I guess my first misstep was trying to play and sing like Louis Armstrong. Hearing him perform was love at first sound and no matter how often I heard him I wanted to hear more. I suspect my second misstep was organizing a Dixieland band and appearing in public. This enabled listeners to record my performances and, if called upon, to testify against me.
I hadn’t heard of Charles Caleb Colton, the nineteenth century English writer and cleric. However, I’d often heard his most enduring quotation, “Imitation is the sincerest form of flattery.” Although not my favourite literary passage, it aptly described how I related to my idol. No one was more sincere than I in striving to imitate Armstrong’s trumpet choruses and vocals.
I even embraced modifications of Colton’s quotation by Oscar Wilde and George Bernard Shaw, of whom I had heard more than enough. Although neither played trumpet, both were good at blowing their own horn.
Wilde extended the quote to “Imitation is the sincerest form of flattery that mediocrity can pay to greatness.” Shaw lengthened it to “Imitation is not just the sincerest form of flattery, it’s the sincerest form of learning.” Like the original, the revisions aptly described my situation. Compared to Louis, I was mediocre at best and had a lot to learn.
But that didn’t deter me from flaunting my musical disabilities in Saskatoon, my hometown, and by sitting in with like-minded performers in their hometowns, from Charlottetown to Victoria. The highlight, though, was a 1981 pilgrimage to New Orleans, the legendary birthplace of jazz, where I gave thanks before a statue of Louis in a park named after him and sat in with two bands on Bourbon Street.
Without my noticing it, evidence for the prosecution was mounting. I openly indulged in Southern delights, from gumbo, raw oysters and praline liqueur to paddlewheel steamers, Mardi Gras and Flannery O’Connor. Gone with the Windbecame a favourite movie and, though unsuccessful, I lobbied Universal Studios to produce a DVD of Dixie.
Universal’s intransigence was a major disappointment, which I lamented in a published essay, no doubt contributing to the case against me. The movie celebrates the life of Daniel Decatur Emmett, who allegedly composed Dixie, also called I wish I was in Dixie. It became the unofficial anthem of the Confederacy during the American Civil War.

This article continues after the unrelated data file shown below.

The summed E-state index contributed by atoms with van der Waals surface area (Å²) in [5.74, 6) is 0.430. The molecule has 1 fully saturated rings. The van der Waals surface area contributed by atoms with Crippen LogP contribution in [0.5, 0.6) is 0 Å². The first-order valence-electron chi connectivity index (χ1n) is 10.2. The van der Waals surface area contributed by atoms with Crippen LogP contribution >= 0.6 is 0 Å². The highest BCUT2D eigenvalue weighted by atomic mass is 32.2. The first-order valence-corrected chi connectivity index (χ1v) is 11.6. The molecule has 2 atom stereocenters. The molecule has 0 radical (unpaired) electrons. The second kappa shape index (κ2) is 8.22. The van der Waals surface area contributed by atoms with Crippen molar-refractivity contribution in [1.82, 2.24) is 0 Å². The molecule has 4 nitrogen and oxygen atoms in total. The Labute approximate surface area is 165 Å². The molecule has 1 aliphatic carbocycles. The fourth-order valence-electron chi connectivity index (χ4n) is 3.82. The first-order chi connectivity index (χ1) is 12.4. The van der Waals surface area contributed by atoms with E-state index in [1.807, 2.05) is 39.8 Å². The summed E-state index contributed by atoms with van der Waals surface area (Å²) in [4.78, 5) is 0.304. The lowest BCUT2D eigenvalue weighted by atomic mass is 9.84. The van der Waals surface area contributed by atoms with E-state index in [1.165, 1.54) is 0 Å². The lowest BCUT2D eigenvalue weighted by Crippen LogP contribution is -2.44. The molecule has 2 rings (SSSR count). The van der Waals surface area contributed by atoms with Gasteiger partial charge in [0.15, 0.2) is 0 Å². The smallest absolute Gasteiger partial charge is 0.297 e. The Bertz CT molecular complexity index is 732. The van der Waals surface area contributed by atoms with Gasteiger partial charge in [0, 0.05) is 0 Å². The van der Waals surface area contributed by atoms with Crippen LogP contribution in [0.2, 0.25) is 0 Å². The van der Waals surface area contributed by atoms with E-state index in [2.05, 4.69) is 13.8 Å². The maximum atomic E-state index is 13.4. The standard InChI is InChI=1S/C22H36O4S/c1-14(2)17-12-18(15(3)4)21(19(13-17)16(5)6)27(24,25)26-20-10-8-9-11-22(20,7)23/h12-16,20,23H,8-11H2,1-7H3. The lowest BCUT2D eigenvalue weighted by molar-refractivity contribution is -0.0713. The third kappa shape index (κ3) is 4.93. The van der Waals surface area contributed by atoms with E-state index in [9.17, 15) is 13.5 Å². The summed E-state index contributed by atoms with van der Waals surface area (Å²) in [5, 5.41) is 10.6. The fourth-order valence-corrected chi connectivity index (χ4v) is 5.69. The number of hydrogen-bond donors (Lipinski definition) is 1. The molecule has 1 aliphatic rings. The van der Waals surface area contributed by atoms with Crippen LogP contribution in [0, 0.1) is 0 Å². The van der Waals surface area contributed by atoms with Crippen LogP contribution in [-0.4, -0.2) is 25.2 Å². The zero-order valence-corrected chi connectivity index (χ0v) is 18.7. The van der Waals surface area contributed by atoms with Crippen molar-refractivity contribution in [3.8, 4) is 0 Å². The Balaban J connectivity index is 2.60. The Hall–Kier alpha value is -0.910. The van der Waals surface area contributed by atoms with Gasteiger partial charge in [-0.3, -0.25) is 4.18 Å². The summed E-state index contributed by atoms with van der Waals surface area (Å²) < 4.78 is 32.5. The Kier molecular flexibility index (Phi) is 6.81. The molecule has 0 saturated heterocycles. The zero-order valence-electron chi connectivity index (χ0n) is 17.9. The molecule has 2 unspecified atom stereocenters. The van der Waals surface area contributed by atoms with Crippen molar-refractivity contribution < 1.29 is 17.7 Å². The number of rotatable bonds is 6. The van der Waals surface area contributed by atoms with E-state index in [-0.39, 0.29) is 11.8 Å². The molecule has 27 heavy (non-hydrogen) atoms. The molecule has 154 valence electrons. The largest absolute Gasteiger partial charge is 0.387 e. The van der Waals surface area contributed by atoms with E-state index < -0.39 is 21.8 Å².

Although not a war buff, I visited battle sites on the way to New Orleans. Later, I purchased a Confederate flag. I didn’t want to fly it. I just wanted to have it as a souvenir of my Southern exposure.
I suppose even music duffers like me attract admirers. Still, I was surprised when a stranger called by to interview me. He said he had been following my musical career for some time and was an avid collector of information about me.
“I’m flattered,” I said. “You realize, of course, that I’m as much an amateur as a professional. I perform mainly for the love of it.”
“And do you mock Louis Armstrong for the love of it?” he asked. “Mocking blacks is an expression of white supremacy.”
“I don’t mock him,” I replied, taken aback by the charge. “I try to imitate him. My efforts are an admission of black supremacy in jazz. Nearly all my favourite musicians and vocalists are black, from Duke Ellington to Lena Horne.”
“And do you imitate her?”
“Not since my voice changed.”
“I should hope not,” he said. “You don’t want to add sexism to racism.”
Before I could object, he stated that making fun of black dialects is racist and illegal.
“I’ve never heard of that,” I said.
“Ignorance of the law is no excuse.”
“Besides,” I protested, “to imitate is not the same as to make fun of. Even if it were, are you saying that it’s wrong to mimic a Brooklyn dialect, an Irish brogue or a French accent? Actors and comedians do it all the time. They don’t spare any language variants from upper English to low German.”
“I’ve never heard of low German.”
“Ignorance of the low is no excuse.”
“You probably like Dixie, the movie,” he said, “because you loveDixie, the song. Not only does it ridicule how blacks spoke, it suggests nostalgia for plantation life and slavery.”
“On the contrary,” I said. “I like the movie because of the music, the dancing and the humour, not to mention the singing of Bing Crosby.”
When he insisted that I take care of my Confederate flag, I thought I was getting through to him. But only until he added that destroying evidence is a serious offense. With an ominous “You’ll be hearing from us,” he left.
If I have to defend myself before a rights commission, I’ll appeal to blacks who fly the Confederate flag. It seems to me that their alleged cognitive dissonance is only apparent. In reality, they are applying a version of the principle of double effect. One effect, expressing love of the South, they intend. Another, giving offence, they deplore. To realize the one, they tolerate the other, as they believe the intended good isproportionate to the unintended evil.
It seems like ethics 101.